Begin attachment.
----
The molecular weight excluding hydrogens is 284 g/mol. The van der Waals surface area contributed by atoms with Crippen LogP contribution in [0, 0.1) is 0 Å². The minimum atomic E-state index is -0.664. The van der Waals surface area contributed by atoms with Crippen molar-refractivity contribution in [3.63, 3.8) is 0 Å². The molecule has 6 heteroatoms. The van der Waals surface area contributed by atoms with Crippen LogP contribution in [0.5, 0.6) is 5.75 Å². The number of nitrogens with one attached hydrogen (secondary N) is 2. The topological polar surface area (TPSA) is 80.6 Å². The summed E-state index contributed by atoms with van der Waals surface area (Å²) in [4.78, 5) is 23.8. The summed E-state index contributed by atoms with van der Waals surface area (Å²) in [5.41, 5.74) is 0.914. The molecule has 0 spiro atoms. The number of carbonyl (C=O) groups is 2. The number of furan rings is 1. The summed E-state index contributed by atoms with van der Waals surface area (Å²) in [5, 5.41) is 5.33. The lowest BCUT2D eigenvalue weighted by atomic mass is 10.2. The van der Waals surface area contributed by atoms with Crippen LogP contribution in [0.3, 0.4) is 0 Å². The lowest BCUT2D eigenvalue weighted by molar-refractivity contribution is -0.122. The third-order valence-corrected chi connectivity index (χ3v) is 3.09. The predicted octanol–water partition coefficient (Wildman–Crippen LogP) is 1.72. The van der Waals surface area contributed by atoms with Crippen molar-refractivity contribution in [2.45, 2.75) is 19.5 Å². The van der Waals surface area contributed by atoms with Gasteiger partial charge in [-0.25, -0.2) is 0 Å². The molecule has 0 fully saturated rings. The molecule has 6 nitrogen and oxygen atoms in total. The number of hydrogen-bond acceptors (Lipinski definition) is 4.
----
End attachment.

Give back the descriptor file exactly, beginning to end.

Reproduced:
The molecular weight excluding hydrogens is 284 g/mol. The van der Waals surface area contributed by atoms with Crippen LogP contribution in [0, 0.1) is 0 Å². The minimum atomic E-state index is -0.664. The van der Waals surface area contributed by atoms with Crippen molar-refractivity contribution in [3.63, 3.8) is 0 Å². The molecule has 6 heteroatoms. The van der Waals surface area contributed by atoms with Crippen LogP contribution in [0.5, 0.6) is 5.75 Å². The number of nitrogens with one attached hydrogen (secondary N) is 2. The topological polar surface area (TPSA) is 80.6 Å². The summed E-state index contributed by atoms with van der Waals surface area (Å²) in [4.78, 5) is 23.8. The summed E-state index contributed by atoms with van der Waals surface area (Å²) in [5.41, 5.74) is 0.914. The molecule has 0 spiro atoms. The number of carbonyl (C=O) groups is 2. The number of furan rings is 1. The summed E-state index contributed by atoms with van der Waals surface area (Å²) in [5, 5.41) is 5.33. The lowest BCUT2D eigenvalue weighted by atomic mass is 10.2. The van der Waals surface area contributed by atoms with Crippen LogP contribution in [0.3, 0.4) is 0 Å². The lowest BCUT2D eigenvalue weighted by molar-refractivity contribution is -0.122. The third-order valence-corrected chi connectivity index (χ3v) is 3.09. The predicted octanol–water partition coefficient (Wildman–Crippen LogP) is 1.72. The van der Waals surface area contributed by atoms with Crippen molar-refractivity contribution in [2.45, 2.75) is 19.5 Å². The van der Waals surface area contributed by atoms with Gasteiger partial charge in [-0.25, -0.2) is 0 Å². The molecule has 0 fully saturated rings. The molecule has 6 nitrogen and oxygen atoms in total. The number of hydrogen-bond acceptors (Lipinski definition) is 4.